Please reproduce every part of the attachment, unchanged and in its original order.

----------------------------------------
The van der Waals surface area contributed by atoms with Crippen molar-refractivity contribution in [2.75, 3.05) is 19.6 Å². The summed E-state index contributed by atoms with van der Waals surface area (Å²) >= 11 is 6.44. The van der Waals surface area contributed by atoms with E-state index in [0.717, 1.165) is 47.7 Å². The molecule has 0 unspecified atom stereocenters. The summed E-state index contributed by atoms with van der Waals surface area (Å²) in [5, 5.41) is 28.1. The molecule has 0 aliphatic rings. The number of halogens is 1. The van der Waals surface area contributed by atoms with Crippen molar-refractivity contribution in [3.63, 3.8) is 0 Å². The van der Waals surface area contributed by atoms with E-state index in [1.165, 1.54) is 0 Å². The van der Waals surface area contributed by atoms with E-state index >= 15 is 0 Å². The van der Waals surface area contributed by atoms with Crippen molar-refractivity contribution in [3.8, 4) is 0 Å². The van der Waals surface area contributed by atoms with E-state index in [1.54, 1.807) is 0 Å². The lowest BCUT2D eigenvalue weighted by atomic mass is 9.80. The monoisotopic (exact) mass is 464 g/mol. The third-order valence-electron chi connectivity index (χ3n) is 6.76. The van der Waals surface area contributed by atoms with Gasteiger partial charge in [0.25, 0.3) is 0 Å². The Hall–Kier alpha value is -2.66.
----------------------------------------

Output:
The van der Waals surface area contributed by atoms with Crippen molar-refractivity contribution in [2.75, 3.05) is 19.6 Å². The summed E-state index contributed by atoms with van der Waals surface area (Å²) >= 11 is 6.44. The van der Waals surface area contributed by atoms with E-state index in [0.717, 1.165) is 47.7 Å². The molecule has 0 unspecified atom stereocenters. The summed E-state index contributed by atoms with van der Waals surface area (Å²) in [5, 5.41) is 28.1. The molecule has 0 aliphatic rings. The number of halogens is 1. The van der Waals surface area contributed by atoms with Crippen molar-refractivity contribution in [3.63, 3.8) is 0 Å². The van der Waals surface area contributed by atoms with E-state index in [1.165, 1.54) is 0 Å². The van der Waals surface area contributed by atoms with E-state index >= 15 is 0 Å². The van der Waals surface area contributed by atoms with Crippen molar-refractivity contribution in [3.8, 4) is 0 Å². The van der Waals surface area contributed by atoms with E-state index in [1.54, 1.807) is 0 Å². The lowest BCUT2D eigenvalue weighted by atomic mass is 9.80. The monoisotopic (exact) mass is 464 g/mol. The third-order valence-electron chi connectivity index (χ3n) is 6.76. The van der Waals surface area contributed by atoms with Gasteiger partial charge in [0.25, 0.3) is 0 Å². The Hall–Kier alpha value is -2.66.